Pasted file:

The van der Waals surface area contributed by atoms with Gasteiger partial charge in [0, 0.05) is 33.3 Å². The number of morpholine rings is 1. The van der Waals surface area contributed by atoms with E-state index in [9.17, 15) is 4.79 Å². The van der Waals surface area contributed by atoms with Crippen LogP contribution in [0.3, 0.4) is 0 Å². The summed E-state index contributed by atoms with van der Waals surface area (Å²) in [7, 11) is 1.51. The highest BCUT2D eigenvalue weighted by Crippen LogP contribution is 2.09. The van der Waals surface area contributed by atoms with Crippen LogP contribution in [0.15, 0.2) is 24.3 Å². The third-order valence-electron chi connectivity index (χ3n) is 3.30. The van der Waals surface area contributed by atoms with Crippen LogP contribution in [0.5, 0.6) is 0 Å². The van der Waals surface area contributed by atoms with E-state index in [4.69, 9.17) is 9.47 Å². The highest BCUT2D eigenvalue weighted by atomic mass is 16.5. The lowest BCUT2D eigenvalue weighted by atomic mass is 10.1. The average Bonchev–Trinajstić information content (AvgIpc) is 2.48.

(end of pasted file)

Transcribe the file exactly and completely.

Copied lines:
The van der Waals surface area contributed by atoms with Gasteiger partial charge in [0, 0.05) is 33.3 Å². The number of morpholine rings is 1. The van der Waals surface area contributed by atoms with E-state index in [9.17, 15) is 4.79 Å². The van der Waals surface area contributed by atoms with Crippen LogP contribution in [0.3, 0.4) is 0 Å². The summed E-state index contributed by atoms with van der Waals surface area (Å²) in [7, 11) is 1.51. The highest BCUT2D eigenvalue weighted by Crippen LogP contribution is 2.09. The van der Waals surface area contributed by atoms with Crippen LogP contribution in [0.15, 0.2) is 24.3 Å². The third-order valence-electron chi connectivity index (χ3n) is 3.30. The van der Waals surface area contributed by atoms with Crippen LogP contribution in [0.5, 0.6) is 0 Å². The van der Waals surface area contributed by atoms with E-state index in [4.69, 9.17) is 9.47 Å². The highest BCUT2D eigenvalue weighted by atomic mass is 16.5. The lowest BCUT2D eigenvalue weighted by atomic mass is 10.1. The average Bonchev–Trinajstić information content (AvgIpc) is 2.48.